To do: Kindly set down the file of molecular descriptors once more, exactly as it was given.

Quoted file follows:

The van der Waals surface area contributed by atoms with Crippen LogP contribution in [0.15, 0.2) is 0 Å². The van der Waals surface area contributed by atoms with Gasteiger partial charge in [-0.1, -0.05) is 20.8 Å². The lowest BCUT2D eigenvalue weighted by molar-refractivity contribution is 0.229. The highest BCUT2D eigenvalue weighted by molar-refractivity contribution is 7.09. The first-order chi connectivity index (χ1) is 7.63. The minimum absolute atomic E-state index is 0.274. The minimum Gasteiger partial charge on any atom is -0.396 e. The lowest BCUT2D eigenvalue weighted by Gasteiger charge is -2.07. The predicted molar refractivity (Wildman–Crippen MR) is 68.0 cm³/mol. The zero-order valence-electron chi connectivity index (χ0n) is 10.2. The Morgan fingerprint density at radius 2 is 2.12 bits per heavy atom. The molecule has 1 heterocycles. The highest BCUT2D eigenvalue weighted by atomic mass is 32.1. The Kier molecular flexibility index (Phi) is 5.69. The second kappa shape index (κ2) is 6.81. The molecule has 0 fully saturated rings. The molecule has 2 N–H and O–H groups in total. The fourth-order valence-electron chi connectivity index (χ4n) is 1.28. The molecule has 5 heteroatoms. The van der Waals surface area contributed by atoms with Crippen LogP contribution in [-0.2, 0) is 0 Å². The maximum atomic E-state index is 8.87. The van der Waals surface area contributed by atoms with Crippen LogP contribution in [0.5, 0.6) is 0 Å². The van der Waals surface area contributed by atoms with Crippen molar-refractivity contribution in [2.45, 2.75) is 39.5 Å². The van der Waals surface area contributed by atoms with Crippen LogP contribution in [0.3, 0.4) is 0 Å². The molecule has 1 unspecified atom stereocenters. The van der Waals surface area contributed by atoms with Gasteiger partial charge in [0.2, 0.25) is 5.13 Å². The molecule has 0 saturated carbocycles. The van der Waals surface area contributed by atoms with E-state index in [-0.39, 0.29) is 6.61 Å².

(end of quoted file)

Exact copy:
The van der Waals surface area contributed by atoms with Crippen LogP contribution in [0.15, 0.2) is 0 Å². The van der Waals surface area contributed by atoms with Gasteiger partial charge in [-0.1, -0.05) is 20.8 Å². The lowest BCUT2D eigenvalue weighted by molar-refractivity contribution is 0.229. The highest BCUT2D eigenvalue weighted by molar-refractivity contribution is 7.09. The first-order chi connectivity index (χ1) is 7.63. The minimum absolute atomic E-state index is 0.274. The minimum Gasteiger partial charge on any atom is -0.396 e. The lowest BCUT2D eigenvalue weighted by Gasteiger charge is -2.07. The predicted molar refractivity (Wildman–Crippen MR) is 68.0 cm³/mol. The zero-order valence-electron chi connectivity index (χ0n) is 10.2. The Morgan fingerprint density at radius 2 is 2.12 bits per heavy atom. The molecule has 1 heterocycles. The highest BCUT2D eigenvalue weighted by atomic mass is 32.1. The Kier molecular flexibility index (Phi) is 5.69. The second kappa shape index (κ2) is 6.81. The molecule has 0 fully saturated rings. The molecule has 2 N–H and O–H groups in total. The fourth-order valence-electron chi connectivity index (χ4n) is 1.28. The molecule has 5 heteroatoms. The van der Waals surface area contributed by atoms with Crippen LogP contribution in [-0.2, 0) is 0 Å². The maximum atomic E-state index is 8.87. The van der Waals surface area contributed by atoms with Crippen LogP contribution in [0.5, 0.6) is 0 Å². The van der Waals surface area contributed by atoms with Crippen molar-refractivity contribution in [2.45, 2.75) is 39.5 Å². The van der Waals surface area contributed by atoms with Crippen LogP contribution in [0.3, 0.4) is 0 Å². The molecule has 1 unspecified atom stereocenters. The van der Waals surface area contributed by atoms with Gasteiger partial charge in [0.2, 0.25) is 5.13 Å². The molecule has 0 saturated carbocycles. The van der Waals surface area contributed by atoms with E-state index in [-0.39, 0.29) is 6.61 Å².